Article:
Vietnamese community celebrates New Year

Lindsey Reed

Drums, fireworks and other festive sounds echoed from Lampkin Park last Saturday as the Bowling Green community came together to celebrate the Vietnamese New Year.

Vietnamese celebrate the New Year , Tet, on the first day of the lunar new year. The day falls on a different date between January and February each year.

The Vietnamese community in Bowling Green holds the celebration each year to help the younger generation learn about their country’s traditions, said Dunn Nguyen of Bowling Green.

“We care about our children,” he said. “If we don’t keep the tradition, they’ll know nothing.”

Over 100 people came to share the traditions of a country located halfway around the globe.

An urn was placed atop an altar on the stage, while a tree with yellow blossoms stood beside the stage. Both items symbolized the customs associated with Tet.

The urn symbolizes the remembering of ancestors.

“This is a time to remember our ancestors and our friends’ ancestors, as well as those who might have died for us, like national heroes,” Nguyen said.

The tree with yellow blossoms is known as the Bong Mai, or “Lucky Flowers.” It only blossoms during Tet and can be compared to the beauty of a lady’s gentleness, he said.

The celebration offered a break from classes for two Western students originally from Vietnam.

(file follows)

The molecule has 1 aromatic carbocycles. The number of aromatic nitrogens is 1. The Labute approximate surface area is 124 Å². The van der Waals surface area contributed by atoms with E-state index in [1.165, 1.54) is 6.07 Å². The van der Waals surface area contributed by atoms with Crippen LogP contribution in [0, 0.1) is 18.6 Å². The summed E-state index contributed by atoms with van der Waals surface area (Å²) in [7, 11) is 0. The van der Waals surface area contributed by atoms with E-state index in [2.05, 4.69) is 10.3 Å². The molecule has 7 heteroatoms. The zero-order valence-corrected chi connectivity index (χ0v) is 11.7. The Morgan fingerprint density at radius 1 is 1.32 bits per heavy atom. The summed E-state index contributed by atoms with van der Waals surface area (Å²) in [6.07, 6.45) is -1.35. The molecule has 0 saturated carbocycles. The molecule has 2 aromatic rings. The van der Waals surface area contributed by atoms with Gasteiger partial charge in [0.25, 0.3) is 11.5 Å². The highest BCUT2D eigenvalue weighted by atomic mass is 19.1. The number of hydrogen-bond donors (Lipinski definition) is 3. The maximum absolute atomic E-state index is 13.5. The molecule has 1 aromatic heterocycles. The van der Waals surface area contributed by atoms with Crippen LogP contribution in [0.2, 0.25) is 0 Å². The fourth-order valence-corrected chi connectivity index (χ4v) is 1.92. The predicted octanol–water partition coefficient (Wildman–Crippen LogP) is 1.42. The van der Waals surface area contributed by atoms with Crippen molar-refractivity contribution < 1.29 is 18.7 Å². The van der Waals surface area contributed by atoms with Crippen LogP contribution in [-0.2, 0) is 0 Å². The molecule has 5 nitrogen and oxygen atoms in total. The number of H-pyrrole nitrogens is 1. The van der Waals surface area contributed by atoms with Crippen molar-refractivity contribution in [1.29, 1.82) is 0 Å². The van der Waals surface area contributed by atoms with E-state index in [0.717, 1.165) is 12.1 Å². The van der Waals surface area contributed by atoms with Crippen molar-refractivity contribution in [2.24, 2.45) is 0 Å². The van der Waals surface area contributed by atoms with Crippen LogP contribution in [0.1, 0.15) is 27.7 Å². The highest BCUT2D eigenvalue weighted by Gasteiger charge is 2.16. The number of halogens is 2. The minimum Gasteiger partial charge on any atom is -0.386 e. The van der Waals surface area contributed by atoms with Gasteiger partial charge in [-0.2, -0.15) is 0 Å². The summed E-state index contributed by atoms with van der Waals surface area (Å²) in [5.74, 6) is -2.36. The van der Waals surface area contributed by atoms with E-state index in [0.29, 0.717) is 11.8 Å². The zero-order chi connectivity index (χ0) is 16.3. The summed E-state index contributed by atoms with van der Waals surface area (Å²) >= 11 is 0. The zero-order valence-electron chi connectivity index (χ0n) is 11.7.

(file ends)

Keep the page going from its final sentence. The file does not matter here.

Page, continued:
Bowling Green freshman Co Le said he enjoyed the celebration, but said he was a bit homesick.

“I miss Vietnam at this time of the year,” he said. “There is not a lot of Vietnamese here.”

Tet is as big of a celebration as Christmas, Le said. The big difference between the two holidays is that Americans tend to stay home with their families during Christmas, while all the people come together for Tet, he said.

Bowling Green freshman Hieu Nguyen said Tet is a celebration of the year to come.

“This is a time when families goes back to their homeland, and everyone forgets all the misfortunes of the past and moves forward,” he said.

Many of the rituals associated with Tet involve letting go of the past and hoping for good luck in the future.

The celebration began with the explosion of fireworks, which symbolized scaring away all negativity and welcoming goodness.

As the fireworks went off, children ran outside while sounds of the drums heightened the emotion of the scene.

Later in the ceremony the so-called “King of the Kitchen” added humor as he reported what all had been going on in the community over the past year.

Le and Nguyen were full of excitement as they performed a lion dance and wore a lion headdress. Le said that the lion dance was a symbol for good luck in the coming year.

“It is fun; this is a time to come and meet each other,” Le said.

Throughout the night, the Vietnamese community came together– taking pictures, watching different live acts and eating traditional Vietnamese food.

Despite being thousands of miles apart, those celebrating in Vietnam and those in Bowling Green shared one thing in common that night — community.

Reach Lindsey Reed at [email protected]